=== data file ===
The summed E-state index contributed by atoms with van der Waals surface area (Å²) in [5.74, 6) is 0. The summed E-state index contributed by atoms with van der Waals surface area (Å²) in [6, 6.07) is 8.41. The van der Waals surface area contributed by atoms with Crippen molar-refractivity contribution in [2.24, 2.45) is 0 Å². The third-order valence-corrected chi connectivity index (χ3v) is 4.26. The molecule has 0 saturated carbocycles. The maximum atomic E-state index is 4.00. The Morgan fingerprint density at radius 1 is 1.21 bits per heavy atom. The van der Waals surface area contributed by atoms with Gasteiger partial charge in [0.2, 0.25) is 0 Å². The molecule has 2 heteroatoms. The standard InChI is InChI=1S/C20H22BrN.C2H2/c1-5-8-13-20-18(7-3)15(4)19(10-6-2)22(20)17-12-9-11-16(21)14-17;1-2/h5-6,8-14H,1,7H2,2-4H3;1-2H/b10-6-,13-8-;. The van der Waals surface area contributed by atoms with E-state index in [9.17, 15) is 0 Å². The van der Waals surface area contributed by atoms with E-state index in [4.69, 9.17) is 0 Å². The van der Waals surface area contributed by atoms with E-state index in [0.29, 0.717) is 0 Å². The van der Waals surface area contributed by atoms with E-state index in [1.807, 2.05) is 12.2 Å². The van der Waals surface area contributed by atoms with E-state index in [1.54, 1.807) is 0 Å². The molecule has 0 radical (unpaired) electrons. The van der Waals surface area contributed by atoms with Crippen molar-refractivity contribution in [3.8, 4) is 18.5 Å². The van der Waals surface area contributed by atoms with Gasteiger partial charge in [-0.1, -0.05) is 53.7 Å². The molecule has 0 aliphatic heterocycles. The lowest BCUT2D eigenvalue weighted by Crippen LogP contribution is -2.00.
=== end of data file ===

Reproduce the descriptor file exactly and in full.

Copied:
The summed E-state index contributed by atoms with van der Waals surface area (Å²) in [5.74, 6) is 0. The summed E-state index contributed by atoms with van der Waals surface area (Å²) in [6, 6.07) is 8.41. The van der Waals surface area contributed by atoms with Crippen molar-refractivity contribution in [2.24, 2.45) is 0 Å². The third-order valence-corrected chi connectivity index (χ3v) is 4.26. The molecule has 0 saturated carbocycles. The maximum atomic E-state index is 4.00. The Morgan fingerprint density at radius 1 is 1.21 bits per heavy atom. The van der Waals surface area contributed by atoms with Gasteiger partial charge in [0.2, 0.25) is 0 Å². The molecule has 2 heteroatoms. The standard InChI is InChI=1S/C20H22BrN.C2H2/c1-5-8-13-20-18(7-3)15(4)19(10-6-2)22(20)17-12-9-11-16(21)14-17;1-2/h5-6,8-14H,1,7H2,2-4H3;1-2H/b10-6-,13-8-;. The van der Waals surface area contributed by atoms with E-state index in [9.17, 15) is 0 Å². The van der Waals surface area contributed by atoms with E-state index in [4.69, 9.17) is 0 Å². The van der Waals surface area contributed by atoms with E-state index in [0.29, 0.717) is 0 Å². The van der Waals surface area contributed by atoms with E-state index in [1.807, 2.05) is 12.2 Å². The van der Waals surface area contributed by atoms with E-state index in [1.54, 1.807) is 0 Å². The molecule has 0 radical (unpaired) electrons. The van der Waals surface area contributed by atoms with Crippen molar-refractivity contribution in [3.8, 4) is 18.5 Å². The van der Waals surface area contributed by atoms with Gasteiger partial charge in [-0.1, -0.05) is 53.7 Å². The molecule has 0 aliphatic heterocycles. The lowest BCUT2D eigenvalue weighted by Crippen LogP contribution is -2.00.